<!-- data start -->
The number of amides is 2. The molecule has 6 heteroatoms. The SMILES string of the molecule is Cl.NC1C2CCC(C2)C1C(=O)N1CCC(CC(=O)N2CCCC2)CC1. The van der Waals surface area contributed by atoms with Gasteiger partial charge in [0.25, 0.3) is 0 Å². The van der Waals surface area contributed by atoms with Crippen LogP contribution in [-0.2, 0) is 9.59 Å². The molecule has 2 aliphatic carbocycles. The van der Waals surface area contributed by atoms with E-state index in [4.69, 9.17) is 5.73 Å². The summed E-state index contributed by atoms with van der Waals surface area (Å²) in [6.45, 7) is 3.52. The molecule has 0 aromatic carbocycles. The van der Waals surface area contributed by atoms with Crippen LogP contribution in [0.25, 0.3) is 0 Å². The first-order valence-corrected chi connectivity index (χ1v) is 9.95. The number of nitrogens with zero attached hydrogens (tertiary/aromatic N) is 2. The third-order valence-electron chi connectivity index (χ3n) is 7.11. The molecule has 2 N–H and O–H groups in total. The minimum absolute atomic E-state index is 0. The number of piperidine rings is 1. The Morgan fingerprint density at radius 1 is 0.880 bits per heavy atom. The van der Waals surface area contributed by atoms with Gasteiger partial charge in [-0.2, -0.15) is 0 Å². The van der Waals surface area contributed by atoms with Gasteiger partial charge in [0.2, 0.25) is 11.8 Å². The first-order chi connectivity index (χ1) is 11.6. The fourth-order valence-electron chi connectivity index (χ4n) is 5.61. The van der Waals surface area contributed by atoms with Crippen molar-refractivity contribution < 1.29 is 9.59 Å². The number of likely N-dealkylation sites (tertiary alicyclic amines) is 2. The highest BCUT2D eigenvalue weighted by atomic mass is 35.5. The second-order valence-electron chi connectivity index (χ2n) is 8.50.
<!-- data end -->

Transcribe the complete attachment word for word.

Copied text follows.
The number of amides is 2. The molecule has 6 heteroatoms. The SMILES string of the molecule is Cl.NC1C2CCC(C2)C1C(=O)N1CCC(CC(=O)N2CCCC2)CC1. The van der Waals surface area contributed by atoms with Gasteiger partial charge in [0.25, 0.3) is 0 Å². The van der Waals surface area contributed by atoms with Crippen LogP contribution in [-0.2, 0) is 9.59 Å². The molecule has 2 aliphatic carbocycles. The van der Waals surface area contributed by atoms with E-state index in [4.69, 9.17) is 5.73 Å². The summed E-state index contributed by atoms with van der Waals surface area (Å²) in [6.45, 7) is 3.52. The molecule has 0 aromatic carbocycles. The van der Waals surface area contributed by atoms with Crippen LogP contribution in [0.25, 0.3) is 0 Å². The first-order valence-corrected chi connectivity index (χ1v) is 9.95. The number of nitrogens with zero attached hydrogens (tertiary/aromatic N) is 2. The third-order valence-electron chi connectivity index (χ3n) is 7.11. The molecule has 2 N–H and O–H groups in total. The minimum absolute atomic E-state index is 0. The number of piperidine rings is 1. The Morgan fingerprint density at radius 1 is 0.880 bits per heavy atom. The van der Waals surface area contributed by atoms with Gasteiger partial charge in [-0.2, -0.15) is 0 Å². The van der Waals surface area contributed by atoms with Gasteiger partial charge in [0.2, 0.25) is 11.8 Å². The first-order chi connectivity index (χ1) is 11.6. The fourth-order valence-electron chi connectivity index (χ4n) is 5.61. The van der Waals surface area contributed by atoms with Crippen molar-refractivity contribution < 1.29 is 9.59 Å². The number of likely N-dealkylation sites (tertiary alicyclic amines) is 2. The highest BCUT2D eigenvalue weighted by atomic mass is 35.5. The second-order valence-electron chi connectivity index (χ2n) is 8.50.